I hope this is helpful.
David Shafer, MD
Shafer Plastic Surgery, NYC
Web reference: http://www.doctorshafer.com
Visual Field Test
Insurance coverage for Blepharoplasty is limited to those patients whose excess upper eyelid skin or sagging brow causes a measurable impairment of their peripheral vision. This condition must be documented by Visual Field testing, which evaluates the degree of obstruction caused by the hanging upper eyelid or sagging brow. One measurement is done with the eyelids in the "normal" position, and a second measurement is done with the eyelids taped or held open. If there is measurable improvement, insurance may cover the procedure, but there are generally no guarantees.
Decrease in visual field may justify upper blepharoplasty
If the upper eye lid covers the pupil, there is infection due to excess folds of skin, or an eye doctor can demonstrate decrease in visual field due to heaviness of the upper lid, insurance may cover various surgeries on the upper lid depending if the problem is excess skin, weak or detached levator muscle, or ptosis of the brow causing visual field deficit. If your visual field is normal and you have no dermatological condition, blepharoplasty will not be covered.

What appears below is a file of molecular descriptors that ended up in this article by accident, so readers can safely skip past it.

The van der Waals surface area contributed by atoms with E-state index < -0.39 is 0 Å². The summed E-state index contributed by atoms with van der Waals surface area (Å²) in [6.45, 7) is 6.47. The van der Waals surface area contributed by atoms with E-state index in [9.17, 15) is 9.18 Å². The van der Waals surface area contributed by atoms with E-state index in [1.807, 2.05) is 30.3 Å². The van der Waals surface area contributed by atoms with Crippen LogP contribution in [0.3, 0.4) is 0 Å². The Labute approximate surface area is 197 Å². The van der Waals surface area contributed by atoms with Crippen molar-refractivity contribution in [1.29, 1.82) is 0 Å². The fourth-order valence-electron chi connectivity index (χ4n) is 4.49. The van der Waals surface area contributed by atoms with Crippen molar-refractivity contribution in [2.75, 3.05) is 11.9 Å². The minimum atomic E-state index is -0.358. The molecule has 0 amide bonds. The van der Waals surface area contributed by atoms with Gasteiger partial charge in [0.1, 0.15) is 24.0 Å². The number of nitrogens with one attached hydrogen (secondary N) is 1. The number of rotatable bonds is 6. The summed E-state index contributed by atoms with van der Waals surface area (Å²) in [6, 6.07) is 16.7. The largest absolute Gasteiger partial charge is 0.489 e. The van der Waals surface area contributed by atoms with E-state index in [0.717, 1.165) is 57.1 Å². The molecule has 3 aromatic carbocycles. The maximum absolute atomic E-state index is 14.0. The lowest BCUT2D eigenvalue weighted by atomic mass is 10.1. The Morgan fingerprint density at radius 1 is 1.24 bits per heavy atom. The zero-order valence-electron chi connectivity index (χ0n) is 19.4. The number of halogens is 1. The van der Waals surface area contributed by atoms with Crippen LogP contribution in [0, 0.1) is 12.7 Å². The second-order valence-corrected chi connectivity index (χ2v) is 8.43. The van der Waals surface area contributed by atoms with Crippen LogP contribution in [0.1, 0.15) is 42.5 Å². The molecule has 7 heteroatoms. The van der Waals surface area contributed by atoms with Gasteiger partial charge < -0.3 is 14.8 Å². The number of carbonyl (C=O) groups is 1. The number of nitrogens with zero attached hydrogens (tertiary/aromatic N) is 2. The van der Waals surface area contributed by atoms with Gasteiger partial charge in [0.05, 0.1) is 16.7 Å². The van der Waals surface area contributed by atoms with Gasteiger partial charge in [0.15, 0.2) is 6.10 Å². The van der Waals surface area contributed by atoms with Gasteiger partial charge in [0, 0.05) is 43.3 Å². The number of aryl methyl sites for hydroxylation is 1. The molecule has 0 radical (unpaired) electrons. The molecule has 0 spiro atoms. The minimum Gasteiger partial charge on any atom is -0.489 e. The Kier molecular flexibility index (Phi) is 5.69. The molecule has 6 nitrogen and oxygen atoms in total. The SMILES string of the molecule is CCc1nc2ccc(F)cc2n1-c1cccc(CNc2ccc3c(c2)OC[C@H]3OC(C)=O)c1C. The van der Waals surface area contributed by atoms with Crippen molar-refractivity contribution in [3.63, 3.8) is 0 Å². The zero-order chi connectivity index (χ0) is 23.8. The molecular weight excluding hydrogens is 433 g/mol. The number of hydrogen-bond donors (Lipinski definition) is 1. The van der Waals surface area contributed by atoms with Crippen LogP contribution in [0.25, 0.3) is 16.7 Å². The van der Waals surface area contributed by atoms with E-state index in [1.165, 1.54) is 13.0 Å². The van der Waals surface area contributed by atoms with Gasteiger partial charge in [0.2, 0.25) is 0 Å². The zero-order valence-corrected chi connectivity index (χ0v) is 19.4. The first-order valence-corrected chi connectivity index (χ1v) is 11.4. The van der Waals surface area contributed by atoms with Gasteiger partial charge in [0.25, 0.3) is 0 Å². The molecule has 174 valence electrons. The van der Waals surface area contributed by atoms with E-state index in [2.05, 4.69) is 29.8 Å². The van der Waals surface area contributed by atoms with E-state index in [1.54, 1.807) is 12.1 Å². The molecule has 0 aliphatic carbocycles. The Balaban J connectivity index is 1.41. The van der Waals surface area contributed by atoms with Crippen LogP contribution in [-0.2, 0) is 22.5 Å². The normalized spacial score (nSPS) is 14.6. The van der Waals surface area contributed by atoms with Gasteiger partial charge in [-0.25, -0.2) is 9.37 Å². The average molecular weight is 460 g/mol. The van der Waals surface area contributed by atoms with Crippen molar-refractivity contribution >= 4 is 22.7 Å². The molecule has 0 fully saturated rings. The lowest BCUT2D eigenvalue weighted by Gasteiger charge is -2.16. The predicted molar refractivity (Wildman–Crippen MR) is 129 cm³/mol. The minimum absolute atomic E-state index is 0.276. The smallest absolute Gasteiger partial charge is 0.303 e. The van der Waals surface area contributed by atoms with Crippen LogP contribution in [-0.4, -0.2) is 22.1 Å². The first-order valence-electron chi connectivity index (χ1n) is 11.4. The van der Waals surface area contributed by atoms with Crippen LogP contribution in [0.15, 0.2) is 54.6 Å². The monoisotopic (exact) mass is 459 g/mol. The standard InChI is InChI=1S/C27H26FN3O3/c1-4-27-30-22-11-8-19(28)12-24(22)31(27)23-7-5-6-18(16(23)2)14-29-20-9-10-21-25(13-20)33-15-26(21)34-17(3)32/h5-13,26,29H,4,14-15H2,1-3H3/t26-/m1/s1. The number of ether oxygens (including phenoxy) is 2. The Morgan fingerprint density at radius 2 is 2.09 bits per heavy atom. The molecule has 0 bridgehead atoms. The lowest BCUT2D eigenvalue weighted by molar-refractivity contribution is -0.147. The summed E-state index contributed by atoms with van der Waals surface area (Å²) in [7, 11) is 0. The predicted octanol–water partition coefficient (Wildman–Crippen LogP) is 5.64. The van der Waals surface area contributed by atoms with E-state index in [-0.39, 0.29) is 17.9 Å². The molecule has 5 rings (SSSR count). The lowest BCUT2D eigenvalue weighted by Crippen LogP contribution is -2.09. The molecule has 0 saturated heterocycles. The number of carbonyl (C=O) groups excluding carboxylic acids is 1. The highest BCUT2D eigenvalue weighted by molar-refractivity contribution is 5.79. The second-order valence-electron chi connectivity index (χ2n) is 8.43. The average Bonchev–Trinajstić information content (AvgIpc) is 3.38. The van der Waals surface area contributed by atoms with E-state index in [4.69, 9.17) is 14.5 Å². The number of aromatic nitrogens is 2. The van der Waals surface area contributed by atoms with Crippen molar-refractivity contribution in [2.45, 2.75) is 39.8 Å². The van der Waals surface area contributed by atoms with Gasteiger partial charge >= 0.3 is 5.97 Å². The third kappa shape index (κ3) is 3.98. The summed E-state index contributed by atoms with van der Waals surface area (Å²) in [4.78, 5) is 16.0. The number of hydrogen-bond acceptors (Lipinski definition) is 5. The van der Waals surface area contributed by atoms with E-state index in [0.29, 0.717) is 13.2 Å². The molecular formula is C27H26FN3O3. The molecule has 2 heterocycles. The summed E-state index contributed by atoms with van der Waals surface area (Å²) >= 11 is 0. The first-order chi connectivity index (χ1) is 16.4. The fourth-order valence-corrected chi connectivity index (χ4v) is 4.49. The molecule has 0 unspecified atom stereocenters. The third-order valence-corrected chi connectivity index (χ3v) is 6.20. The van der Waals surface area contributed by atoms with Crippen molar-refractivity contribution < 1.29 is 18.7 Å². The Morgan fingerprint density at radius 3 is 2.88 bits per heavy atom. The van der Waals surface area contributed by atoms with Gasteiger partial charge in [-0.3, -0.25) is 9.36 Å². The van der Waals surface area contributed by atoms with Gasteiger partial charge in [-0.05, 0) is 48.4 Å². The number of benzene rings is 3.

Blepharoplasty & Insurance Coverage
Sometimes insurance will pay for an upper lid blepharoplasty. If the upper lid droops enough to significantly impair a patient’s visual fields, then insurance may cover the upper lid repair. Normally, they do not cover lower lid surgery. If you think you have visual field impairment, talk to your plastic surgeon. Normally, the plastic surgeon will take photographs and obtain visual field mappings from an ophthalmologist or optometrist. If there is sufficient documentation to demonstrate impairment of vision, then the insurance company may pay for the procedure.